IT Project Backlog is Growing. How to Get Control.

The average company has a backlog of planned IT projects going back between three months and one year, according to research published on Sep 14, 2021. The report, conducted by The Economist Intelligence Unit, surveyed 1,002 business and IT decision-makers in nine countries.

There are many drivers behind the backlog, but at least part of the problem has to do with finding the right data, the report found. In fact, six in ten leaders canceled a digital project due to an inability to access the necessary data.

In today’s challenging business environment, perhaps this shouldn’t come as a surprise. Business leaders are increasingly relying on their IT team to adapt new technology in order to maintain their competitive position, and this adds pressure on that team to keep pace, adapt readily to constant change, and make critical decisions that don’t disrupt the day-to-day business operations. The same survey found that 83% of respondents believe that their organization needs to improve IT infrastructure and applications to prepare for more changes ahead.

Exacerbating the trend, siloed teams within organizations have increasingly made their own choices over new tools, technologies and digital strategies. And this is making it harder for IT to maintain control over their digital infrastructure.

To succeed and stay ahead of the onslaught of business demands and ever-growing list of projects, IT needs to gain control with real-time access to a consolidated view of IT asset data. This centralized view should integrate with all the many types of data sources being used across the organization, including CMDBs, file systems, ITSM, and DCIM tools.

IT needs to know exactly what assets are in their IT environment and have current, accurate configuration data. IT and business staff must understand application-to-application and application-to-services dependencies as well as application-to-infrastructure. Often just identifying the primary application is not enough, and a clear depiction of upstream and downstream relationships is required to fully prepare for changes and communicate impact to stakeholders.

Making decisions that involve moving or transforming IT assets and infrastructure will have an impact on business users, so it’s important to understand critical business facts and constraints for each asset – such as department ownership and usage, compliance, and security requirements.
It is also important to leverage data points from the many tools that teams across IT use to monitor, assess, and address issues across operations, application performance, network, and infrastructure. These tools provide data about cloud assessment, performance monitoring, cloud cost assessment, and other systems provide additional information that is relevant to both IT and business decision makers and should be considered in the planning process.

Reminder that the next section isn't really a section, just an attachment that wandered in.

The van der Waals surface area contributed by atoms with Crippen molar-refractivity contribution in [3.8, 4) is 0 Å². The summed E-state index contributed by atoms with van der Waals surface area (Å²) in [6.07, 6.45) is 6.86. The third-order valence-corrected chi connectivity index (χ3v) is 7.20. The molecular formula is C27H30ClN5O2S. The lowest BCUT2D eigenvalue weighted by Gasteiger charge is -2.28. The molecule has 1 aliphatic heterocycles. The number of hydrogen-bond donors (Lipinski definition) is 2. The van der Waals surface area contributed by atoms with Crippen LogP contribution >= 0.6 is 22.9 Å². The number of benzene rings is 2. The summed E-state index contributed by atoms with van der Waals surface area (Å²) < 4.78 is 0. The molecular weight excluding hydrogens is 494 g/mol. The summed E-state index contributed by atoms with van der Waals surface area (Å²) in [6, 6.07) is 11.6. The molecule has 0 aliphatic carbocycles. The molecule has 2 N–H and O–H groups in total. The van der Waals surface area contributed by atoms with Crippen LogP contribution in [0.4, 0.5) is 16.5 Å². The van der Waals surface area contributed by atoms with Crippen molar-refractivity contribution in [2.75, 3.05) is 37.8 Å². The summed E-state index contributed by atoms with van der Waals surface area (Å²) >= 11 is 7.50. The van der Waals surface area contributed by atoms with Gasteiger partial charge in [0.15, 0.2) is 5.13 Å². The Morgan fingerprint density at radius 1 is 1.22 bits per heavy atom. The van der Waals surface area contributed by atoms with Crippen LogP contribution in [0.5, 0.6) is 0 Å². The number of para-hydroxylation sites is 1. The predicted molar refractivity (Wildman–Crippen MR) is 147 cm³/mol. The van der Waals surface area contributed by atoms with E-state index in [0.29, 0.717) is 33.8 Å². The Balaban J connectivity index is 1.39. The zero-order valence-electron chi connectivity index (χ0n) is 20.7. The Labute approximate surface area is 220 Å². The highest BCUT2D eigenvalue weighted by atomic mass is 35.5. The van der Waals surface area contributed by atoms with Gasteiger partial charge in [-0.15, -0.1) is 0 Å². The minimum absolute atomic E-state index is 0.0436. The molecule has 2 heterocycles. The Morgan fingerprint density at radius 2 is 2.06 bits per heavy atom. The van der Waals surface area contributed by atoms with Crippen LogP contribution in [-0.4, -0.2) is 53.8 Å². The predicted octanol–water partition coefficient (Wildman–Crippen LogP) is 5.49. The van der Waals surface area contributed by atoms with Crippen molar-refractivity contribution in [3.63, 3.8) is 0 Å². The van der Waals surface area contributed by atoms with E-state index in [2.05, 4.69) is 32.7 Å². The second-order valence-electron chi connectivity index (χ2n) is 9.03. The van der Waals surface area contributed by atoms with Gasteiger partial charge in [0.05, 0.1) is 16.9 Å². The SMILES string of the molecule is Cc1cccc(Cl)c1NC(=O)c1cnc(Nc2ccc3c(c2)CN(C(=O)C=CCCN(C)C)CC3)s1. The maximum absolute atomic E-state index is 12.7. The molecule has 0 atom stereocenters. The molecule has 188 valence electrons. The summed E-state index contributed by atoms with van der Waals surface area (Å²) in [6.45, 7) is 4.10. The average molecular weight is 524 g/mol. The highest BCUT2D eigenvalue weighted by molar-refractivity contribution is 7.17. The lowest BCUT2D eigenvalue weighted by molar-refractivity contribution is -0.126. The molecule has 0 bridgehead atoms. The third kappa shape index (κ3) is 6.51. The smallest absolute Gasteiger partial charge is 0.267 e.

To fully understand the environment and make good decisions, IT should be able to see all data in a visual, actionable format, automatically grouping assets, highlighting conflicts and rogue assets. And having it all in this form allows the IT team to plan for change, identify gaps in their understanding, and even conduct what-if simulations.

If you are faced with a growing backlog of projects, there are a few steps you can take to build an accurate, actionable foundation for your IT decision-making:

  • Ingest information describing all elements of your environment from a variety of sources and then normalize the data to filter out noise and build a single, consistent source of truth. You must thoroughly map your environment, which is harder than it sounds. IT environments are becoming increasingly complex, and the chances that critical information about applications is going to be siloed in various departments is only growing. It helps to have an interactive, visualization of that environment; not only does this make it clear where the connections and rogue assets may be lurking, it enables collaboration and rapid decision making with your team and relevant application owners.
  • Validate the data and application dependencies with subject matter experts to mitigate the risk of missing key relationships and dependencies, enabling teams to make better decisions. In fact, it’s critical in the discovery phase to engage the organization’s SMEs in short, but meaningful interviews to obtain physical/virtual inventory, application inventory and dependencies.

The Bottom line: IT complexity is accelerating. Teams are under pressure to adopt new technologies, meet emerging regulatory and security requirements, and maintain legacy apps and this is contributing to a major project backlog and, perhaps, friction across IT and business. Our TransitionManager software allows IT to easily adapt to technology changes, and innovate at the speed of business, while assuring recovery and compliance targets are attained.

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